Journal of Skyscape Archaeology, Vol 3, No 1 (2017)

Whose Equinox?

Clive L. N. Ruggles



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DOI: 10.1558/jsa.33312


1. George Eogan, Knowth and the passage tombs of Ireland (London, 1986), 178.

2. In the literature on British archaeoastronomy they have been extensive. Mesoamerican examples include Anthony F. Aveni, Skywatchers of ancient Mexico (Austin, 1980), 263, 280, 329–30 n.7. The index to Archeoastronomia italiana by Giuliano Romano (Padua, 1992) lists innumerable pages on which equinozio occurs.

3. Aubrey Burl (The Stonehenge people (London, 1987), 44) suggests that the Stonehenge cursus “may have been rather casually laid out to mark the equinoctial sunrises of March and September”. According to R. J. Bradley and R. Chambers (“A new study of the cursus complex at Dorchester on Thames”, Oxford archaeological journal, vii (1988), 271–89, p. 286), “The earlier section of the Dorset cursus points straight at the midwinter sunset, just as the Stonehenge cursus is directed at equinoctial sunrise”. See also R. J. Bradley, Altering the Earth: The origin of monuments in Britain and Continental Europe (Edinburgh, 1993), 62; M. Parker-Pearson, Bronze Age Britain (London, 1993), 62; A. Gibson and others, “Excavations at the Sarn-y-bryn-caled cursus complex, Welshpool, Powys, and the timber circles of Great Britain and Ireland”, Proceedings of the Prehistoric Society, lx (1994), 143–223, p. 207; A. C. Renfrew and P. G. Bahn, Archaeology: Theory, methods and practice (2nd edn, London, 1996), 382; T. C. Darvill, Prehistoric Britain from the air (Cambridge, 1996), 254. The historian R. Hutton (The stations of the sun: The history of the ritual year in Britain (Oxford, 1996), 4–5), in attempting to sum up the evidence on astronomy in the prehistoric British Isles, considers only solstitial and supposed equinoctial alignments.

4. Cf. A. F. Aveni, “The Thom paradigm in the Americas: The case of the cross-circle designs”, in C. L. N. Ruggles (ed.), Records in stone (Cambridge, 1988), 442–72, pp. 442–5.

5. This is not, pace Eogan, the date when the length of night is equal to the length of day, because of the twilight periods before sunrise and after sunset. In any case, the point at which night can be deemed to have started is arbitrary and poorly defined. Cf. C. L. N. Ruggles, Astronomy in prehistoric Britain and Ireland (New Haven, 1998), Box Ast 8.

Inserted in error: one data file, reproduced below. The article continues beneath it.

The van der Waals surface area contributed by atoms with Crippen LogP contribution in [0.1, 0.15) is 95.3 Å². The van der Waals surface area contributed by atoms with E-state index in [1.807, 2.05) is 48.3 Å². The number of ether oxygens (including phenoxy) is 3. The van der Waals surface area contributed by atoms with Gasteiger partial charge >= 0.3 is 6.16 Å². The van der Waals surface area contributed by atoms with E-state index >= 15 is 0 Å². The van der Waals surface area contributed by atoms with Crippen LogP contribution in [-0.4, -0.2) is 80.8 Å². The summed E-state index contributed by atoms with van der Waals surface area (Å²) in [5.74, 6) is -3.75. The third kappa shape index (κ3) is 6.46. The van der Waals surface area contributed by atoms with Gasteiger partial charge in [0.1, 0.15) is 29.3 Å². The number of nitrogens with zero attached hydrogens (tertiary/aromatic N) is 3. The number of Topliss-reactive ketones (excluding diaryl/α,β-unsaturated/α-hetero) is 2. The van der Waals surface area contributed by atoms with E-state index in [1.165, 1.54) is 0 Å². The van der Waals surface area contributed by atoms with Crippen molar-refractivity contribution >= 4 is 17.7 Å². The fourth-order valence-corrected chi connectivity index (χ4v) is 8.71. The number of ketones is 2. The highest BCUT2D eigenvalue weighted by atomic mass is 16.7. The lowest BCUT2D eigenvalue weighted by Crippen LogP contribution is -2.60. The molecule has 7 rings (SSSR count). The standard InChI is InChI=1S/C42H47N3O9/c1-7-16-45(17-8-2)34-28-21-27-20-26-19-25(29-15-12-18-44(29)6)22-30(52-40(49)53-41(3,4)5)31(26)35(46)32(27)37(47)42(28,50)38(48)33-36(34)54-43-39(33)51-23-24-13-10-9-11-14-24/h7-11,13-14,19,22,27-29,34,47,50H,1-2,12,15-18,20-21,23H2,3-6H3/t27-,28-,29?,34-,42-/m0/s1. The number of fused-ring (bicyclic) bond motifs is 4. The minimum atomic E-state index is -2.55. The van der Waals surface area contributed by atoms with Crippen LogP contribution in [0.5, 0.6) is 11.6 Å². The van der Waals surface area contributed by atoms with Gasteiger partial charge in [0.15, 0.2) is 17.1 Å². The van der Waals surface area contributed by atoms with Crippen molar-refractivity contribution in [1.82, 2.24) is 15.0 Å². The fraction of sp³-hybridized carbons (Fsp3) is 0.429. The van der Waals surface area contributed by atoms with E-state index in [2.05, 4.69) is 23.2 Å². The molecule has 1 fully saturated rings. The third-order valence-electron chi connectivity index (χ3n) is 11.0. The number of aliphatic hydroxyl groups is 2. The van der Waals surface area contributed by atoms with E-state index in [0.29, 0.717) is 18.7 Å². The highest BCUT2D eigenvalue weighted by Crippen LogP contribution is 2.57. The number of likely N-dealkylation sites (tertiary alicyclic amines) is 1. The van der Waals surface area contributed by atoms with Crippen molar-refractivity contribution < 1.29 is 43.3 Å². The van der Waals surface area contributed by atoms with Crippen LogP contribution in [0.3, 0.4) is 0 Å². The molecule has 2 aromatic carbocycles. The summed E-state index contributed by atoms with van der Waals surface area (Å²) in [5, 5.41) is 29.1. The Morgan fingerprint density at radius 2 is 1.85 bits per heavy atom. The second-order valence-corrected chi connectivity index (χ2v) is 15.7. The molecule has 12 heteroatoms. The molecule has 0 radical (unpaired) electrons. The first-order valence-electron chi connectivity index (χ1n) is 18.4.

6. For details see ibid., Box Ast 5.

7. Aubrey Burl (“‘Without sharp north’: Alexander Thom and the great stone circles of Cumbria”, in Ruggles (ed.), Records in stone (ref. 4), 175–205, p. 201), for example, considers this improbable.

8. Even in early Roman times the date of the winter solstice was uncertain within three or four days (Hutton, op. cit. (ref. 3), 2).

9. For example, Fred Hoyle (“Speculations on Stonehenge”, Antiquity, xl (1966), 262–76, pp. 271–2) states that “the only concept of the equinox susceptible to measurement in 1850 BC was the day on which the directions of sunrise and sunset were separated by π”.

10. A. Lebeuf, private communication.

11. Ruggles, op. cit. (ref. 5), chap. 8. The idea of a strict temporal division of the year was fundamental to Thom’s “megalithic calendar”, but was only evidenced by statistical analyses of alignment data which have since been shown to have been highly selective (for a commentary see ibid., chap. 2).

12. See, e.g., E. E. Evans-Pritchard, The Nuer (Oxford, 1940), 103–8; A. W. R. Whittle, Problems in neolithic archaeology (Cambridge, 1988), 203.

13. C. Tilley, A phenomenology of landscape (Oxford, 1994), 14–17.

14. Ruggles, op. cit. (ref. 5), Box Arch 7.

15. Ibid., chap. 8.

16. See various papers by Hoskin and colleagues in the present and recent issues of this journal [i.e. Archaeoastronomy 22 (Journal for the History of Astronomy 28), 1997, and earlier issues].


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